As a business owner, do you understand what a Rule is? How about a Regulation? If so, how are those similar and different from an actual Law?

They all sound like the same things – an English teacher would tell you they are all synonyms. But ask a lawyer and they will tell you they are different things, with different implications. It is vital for you to have a basic understanding of the difference – because as a business owner you come into contact with a variety of different regulating authorities, including Minnesota Department of Commerce, Minnesota Department of Labor and Industry, Minnesota Pollution Control Agency, Minnesota Department of Revenue, Minnesota Department of Agriculture, Minnesota Department of Public Safety, Minnesota Department of Transportation, etc., to say nothing of the federal offices or the city and county offices that are authorized to regulate your business affairs.

Laws are enacted by the legislature, and are set forth in statutes – there are both Minnesota statutes and Federal statutes (there are also laws that come from the courts themselves). Statutes are laws, and such laws are interpreted by the courts when there is a disagreement as to what they mean concerning a particular set of facts.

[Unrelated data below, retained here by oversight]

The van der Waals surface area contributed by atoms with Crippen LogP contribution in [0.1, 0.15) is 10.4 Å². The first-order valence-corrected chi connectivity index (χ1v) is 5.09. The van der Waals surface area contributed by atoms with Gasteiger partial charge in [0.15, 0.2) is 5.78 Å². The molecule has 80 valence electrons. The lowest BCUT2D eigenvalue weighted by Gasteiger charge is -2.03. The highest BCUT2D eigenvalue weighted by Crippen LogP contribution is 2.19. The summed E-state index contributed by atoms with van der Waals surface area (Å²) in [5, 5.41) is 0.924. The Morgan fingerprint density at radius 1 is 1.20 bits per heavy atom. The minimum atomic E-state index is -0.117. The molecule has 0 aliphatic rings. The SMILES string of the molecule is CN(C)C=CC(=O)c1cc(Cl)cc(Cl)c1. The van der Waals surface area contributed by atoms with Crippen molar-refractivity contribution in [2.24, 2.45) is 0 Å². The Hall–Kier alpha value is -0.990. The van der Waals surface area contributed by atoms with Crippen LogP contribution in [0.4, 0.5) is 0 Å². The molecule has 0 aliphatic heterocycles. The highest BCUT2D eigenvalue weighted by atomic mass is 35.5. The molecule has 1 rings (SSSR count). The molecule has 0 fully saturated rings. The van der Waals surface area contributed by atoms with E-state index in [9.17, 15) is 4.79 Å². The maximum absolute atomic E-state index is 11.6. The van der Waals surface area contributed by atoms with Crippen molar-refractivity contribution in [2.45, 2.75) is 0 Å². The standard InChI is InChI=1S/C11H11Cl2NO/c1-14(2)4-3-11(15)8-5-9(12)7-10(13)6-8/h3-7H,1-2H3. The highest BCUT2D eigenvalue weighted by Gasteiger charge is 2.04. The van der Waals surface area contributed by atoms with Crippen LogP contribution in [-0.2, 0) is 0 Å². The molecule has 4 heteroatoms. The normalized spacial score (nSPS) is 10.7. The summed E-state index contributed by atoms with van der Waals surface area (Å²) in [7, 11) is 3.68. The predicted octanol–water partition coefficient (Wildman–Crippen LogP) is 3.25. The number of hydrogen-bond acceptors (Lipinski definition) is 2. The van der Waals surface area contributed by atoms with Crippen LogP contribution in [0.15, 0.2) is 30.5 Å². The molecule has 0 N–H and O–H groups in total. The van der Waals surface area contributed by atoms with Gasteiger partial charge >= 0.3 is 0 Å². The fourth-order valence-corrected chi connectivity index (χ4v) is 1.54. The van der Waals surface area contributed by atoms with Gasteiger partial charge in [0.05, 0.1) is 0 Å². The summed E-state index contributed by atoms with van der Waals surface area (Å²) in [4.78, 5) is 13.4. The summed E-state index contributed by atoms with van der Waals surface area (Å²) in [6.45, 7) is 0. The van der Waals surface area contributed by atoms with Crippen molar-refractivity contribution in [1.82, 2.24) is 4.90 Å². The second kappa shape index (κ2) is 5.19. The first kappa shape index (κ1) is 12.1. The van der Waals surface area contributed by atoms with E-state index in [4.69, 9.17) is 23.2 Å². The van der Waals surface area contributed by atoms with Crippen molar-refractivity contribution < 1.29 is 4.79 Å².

Rules, on the other hand, are not enacted by the legislature. Rather, the legislature will enact a law (a statute) and task a state agency to set forth Rules implanting that law.

So what’s the difference? A Rule, which governs the very agency that was tasked to adopt it, may be too far reaching, may conflict with another rule, may be interpreted differently by different employees, or may be applied inconsistently. For example, say a state agency enacts a Rule, but that Rule goes beyond the authority of the statute, that Rule may not be legal because it doesn’t comport with the statute (the Law) that allowed for its creation. The legislature doesn’t have the time or the resources to draft all of the Rules that state agencies operate under. The legislature has granted that authority to the agencies, but that doesn’t necessarily mean that those Rules are iron clad under the Law.

Why is it important to understand the differences? Just because you are told by a state agency, a federal agency, or by local government that a Rule requires you to do something, doesn’t necessarily mean it is so. If you find your business is adversely affected by a Rule, or that a Rule just doesn’t seem to make sense, you should consult a lawyer. We would be happy to sit down with you and help advise and protect your business, and give you advice on the Rules as they apply to your business.